Been a good solid month since i had the brain space to blog. I’ve got a bunch of things coming up where some of the ideas that are pinging around my brain are going to need to come out… so i thought I’d better get some of them out in time to reconsider them 🙂
One of the topics that has been repeatedly coming up in discussions lately is the idea of layers of membership in a collaborative community. With the mind numbing escalation of online communities available for people to participate in, and the second wavers starting to turn their minds to those communities, its becoming more and more important to allow for multi modal membership models…
To give this a little context, let me tell you about the project that we are running at my university. We are creating virtual research environments specially designed for the needs of given research groups. We’re using a cocktail of open source products, front-ended by Drupal, and connected to the library research infrastructure to allow our increasingly distributed research groups a comfy place to do their research in a protected/open environment, to collaborate and not collaborate… kind of a perpetual conference space where they can get their work done.
Now the early adopters are loving it. No more dreamweaver, no more webex or elluminate, and fewer flights and phone calls. They are finding their research associates, keeping track of their meetings and realizing that the library is really kick ass. We’re looking at designing custom databases for specific projects and linking all of this, through a persistent digital library to our e-learning infrastructure. All that and we can get it started in five minutes and over a couple of weeks teach people enough of the basics for them to be able to control their content online.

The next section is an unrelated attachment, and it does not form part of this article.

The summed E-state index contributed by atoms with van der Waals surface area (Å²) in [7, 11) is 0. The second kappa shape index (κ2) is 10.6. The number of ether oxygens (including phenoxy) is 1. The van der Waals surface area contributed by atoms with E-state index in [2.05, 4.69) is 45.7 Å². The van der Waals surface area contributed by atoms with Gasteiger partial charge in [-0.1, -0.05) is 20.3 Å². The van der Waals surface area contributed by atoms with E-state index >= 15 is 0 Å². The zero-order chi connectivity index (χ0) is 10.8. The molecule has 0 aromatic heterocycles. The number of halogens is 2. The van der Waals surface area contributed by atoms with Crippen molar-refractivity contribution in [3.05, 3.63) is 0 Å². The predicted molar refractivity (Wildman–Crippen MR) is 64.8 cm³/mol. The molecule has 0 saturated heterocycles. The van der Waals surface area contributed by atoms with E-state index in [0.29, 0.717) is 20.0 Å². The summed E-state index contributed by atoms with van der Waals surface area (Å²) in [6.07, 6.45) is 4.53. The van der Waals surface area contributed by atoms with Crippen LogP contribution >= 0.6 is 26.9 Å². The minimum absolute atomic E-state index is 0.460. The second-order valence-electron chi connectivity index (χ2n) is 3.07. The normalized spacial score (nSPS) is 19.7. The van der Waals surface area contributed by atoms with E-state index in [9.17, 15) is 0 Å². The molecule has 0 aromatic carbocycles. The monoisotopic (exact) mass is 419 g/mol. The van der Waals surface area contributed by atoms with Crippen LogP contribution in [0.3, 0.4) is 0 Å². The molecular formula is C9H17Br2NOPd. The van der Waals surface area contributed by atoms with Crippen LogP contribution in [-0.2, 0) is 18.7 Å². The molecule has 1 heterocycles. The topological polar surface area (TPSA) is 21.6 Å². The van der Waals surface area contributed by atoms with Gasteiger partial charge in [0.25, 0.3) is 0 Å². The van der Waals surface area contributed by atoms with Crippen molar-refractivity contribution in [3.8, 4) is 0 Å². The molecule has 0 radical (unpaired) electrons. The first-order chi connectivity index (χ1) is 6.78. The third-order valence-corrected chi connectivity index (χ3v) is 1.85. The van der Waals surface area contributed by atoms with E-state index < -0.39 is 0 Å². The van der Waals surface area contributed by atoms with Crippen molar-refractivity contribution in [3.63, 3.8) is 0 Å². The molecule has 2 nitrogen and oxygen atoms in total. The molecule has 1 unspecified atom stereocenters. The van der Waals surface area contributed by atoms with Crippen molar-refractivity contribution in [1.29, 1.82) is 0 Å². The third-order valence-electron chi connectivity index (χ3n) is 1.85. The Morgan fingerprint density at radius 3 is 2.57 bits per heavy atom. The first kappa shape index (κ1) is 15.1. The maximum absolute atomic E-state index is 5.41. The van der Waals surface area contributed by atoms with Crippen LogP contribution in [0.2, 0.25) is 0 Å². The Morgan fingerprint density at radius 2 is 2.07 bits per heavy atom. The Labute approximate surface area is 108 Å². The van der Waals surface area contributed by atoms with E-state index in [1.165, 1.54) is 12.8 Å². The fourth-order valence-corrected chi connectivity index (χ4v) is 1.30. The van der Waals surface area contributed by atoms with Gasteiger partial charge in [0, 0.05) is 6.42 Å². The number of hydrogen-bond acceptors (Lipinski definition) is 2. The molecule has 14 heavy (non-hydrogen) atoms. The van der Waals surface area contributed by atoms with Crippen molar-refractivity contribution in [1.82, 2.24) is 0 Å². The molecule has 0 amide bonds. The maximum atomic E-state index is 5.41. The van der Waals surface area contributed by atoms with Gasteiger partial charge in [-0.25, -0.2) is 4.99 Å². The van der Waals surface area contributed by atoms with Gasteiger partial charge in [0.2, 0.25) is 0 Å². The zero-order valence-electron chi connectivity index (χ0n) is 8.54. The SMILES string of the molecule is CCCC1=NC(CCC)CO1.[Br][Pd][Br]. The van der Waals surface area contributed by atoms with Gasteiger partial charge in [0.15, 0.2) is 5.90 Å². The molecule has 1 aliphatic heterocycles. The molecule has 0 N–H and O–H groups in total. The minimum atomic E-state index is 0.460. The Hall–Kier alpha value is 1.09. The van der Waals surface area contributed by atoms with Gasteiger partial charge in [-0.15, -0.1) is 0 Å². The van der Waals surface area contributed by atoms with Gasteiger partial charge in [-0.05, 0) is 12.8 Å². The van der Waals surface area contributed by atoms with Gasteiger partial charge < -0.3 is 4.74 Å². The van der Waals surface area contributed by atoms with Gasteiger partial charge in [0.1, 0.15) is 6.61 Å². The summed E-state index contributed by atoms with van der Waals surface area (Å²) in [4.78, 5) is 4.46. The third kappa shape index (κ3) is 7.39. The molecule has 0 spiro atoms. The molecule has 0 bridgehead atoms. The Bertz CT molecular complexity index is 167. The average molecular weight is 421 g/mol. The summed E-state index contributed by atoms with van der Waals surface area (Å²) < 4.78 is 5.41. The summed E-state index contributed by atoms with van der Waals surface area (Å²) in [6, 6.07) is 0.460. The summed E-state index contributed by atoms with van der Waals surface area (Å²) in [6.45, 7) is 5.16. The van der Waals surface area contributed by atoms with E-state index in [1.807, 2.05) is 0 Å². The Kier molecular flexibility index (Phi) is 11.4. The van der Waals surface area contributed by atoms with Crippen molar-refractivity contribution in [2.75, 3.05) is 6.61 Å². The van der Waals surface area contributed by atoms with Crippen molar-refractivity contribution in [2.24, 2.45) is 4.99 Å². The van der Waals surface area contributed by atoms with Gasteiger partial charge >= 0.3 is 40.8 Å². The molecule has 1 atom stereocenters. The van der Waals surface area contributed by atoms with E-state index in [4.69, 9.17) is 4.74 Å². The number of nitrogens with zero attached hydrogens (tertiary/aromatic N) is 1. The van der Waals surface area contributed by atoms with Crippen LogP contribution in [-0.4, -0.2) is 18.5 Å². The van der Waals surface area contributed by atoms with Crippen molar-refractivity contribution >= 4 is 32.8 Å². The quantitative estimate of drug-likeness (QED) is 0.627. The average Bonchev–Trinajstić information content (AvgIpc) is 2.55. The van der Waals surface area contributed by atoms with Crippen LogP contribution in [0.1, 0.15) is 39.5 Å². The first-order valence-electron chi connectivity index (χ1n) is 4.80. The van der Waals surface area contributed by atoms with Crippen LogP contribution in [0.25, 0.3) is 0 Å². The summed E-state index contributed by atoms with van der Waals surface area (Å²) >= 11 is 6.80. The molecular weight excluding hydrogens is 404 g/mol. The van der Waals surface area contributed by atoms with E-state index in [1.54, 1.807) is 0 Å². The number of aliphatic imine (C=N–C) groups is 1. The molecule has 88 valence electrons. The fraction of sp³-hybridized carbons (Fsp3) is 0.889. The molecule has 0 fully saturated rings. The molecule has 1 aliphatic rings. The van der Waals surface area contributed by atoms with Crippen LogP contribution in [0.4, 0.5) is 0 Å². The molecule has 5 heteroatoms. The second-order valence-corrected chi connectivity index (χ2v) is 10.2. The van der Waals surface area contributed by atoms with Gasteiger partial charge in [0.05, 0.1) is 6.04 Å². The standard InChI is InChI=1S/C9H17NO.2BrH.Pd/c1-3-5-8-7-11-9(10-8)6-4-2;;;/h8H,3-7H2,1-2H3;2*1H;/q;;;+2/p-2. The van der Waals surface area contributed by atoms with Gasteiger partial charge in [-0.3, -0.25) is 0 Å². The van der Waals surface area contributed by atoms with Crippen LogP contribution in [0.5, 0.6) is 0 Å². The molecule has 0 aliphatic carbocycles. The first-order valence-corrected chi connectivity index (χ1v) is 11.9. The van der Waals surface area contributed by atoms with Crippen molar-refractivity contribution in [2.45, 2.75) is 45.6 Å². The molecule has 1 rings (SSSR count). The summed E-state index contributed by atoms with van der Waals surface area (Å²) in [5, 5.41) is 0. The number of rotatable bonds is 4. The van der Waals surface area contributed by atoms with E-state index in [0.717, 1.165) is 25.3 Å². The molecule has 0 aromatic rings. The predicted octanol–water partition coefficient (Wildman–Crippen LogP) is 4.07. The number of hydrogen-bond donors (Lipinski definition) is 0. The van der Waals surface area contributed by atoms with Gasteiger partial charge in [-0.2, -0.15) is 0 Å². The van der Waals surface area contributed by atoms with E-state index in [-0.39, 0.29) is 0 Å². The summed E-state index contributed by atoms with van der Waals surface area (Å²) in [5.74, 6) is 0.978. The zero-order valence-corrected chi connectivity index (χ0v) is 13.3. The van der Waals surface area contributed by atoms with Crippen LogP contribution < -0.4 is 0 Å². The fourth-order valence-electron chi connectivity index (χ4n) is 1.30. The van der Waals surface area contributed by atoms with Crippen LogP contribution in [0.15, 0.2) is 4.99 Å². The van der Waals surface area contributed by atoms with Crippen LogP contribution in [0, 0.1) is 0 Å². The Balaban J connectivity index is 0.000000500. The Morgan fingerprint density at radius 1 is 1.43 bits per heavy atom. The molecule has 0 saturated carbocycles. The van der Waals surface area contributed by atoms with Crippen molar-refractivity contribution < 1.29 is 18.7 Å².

Working pretty well… so far as it goes. The problems lies in the very ease with which is can all be created. Any whoozit with a hundred bucks can install an elgg or a drupal or a moodle or a wiki and spam the bloggosphere saying that “this is the new community… supporting (insert obscure bit of cartilage on the long tail here)” We are increasingly collaborative, increasingly involved in collaboration… We are members of our banking sites, our research sites our community sites our schools our communities of practice…
So as we move forward with our VRE project I’ve been thinking about how to deal with this assault of membership so that we can allow as many forms of membership as possible. I want to have a series of different membership types identified so that when I’m discussing requirements with a client I can lay them all out and say, for instance, “do you care if a casual member of your community can follow along with this community?”
Here’s a first shot at a list… It is by no means meant as definitive… but meant to start a conversation.
These are the folks who are going to be at the website almost everyday. There membership in this community represents a key part of their life/practice and they are going to be very familiar with the interface, even if you’re using hieroglyphs for navigation. Most communities will have 2-20 of these… depending on size. This graph gives a real nice sense of how this looks.
- they need to know how this community will help them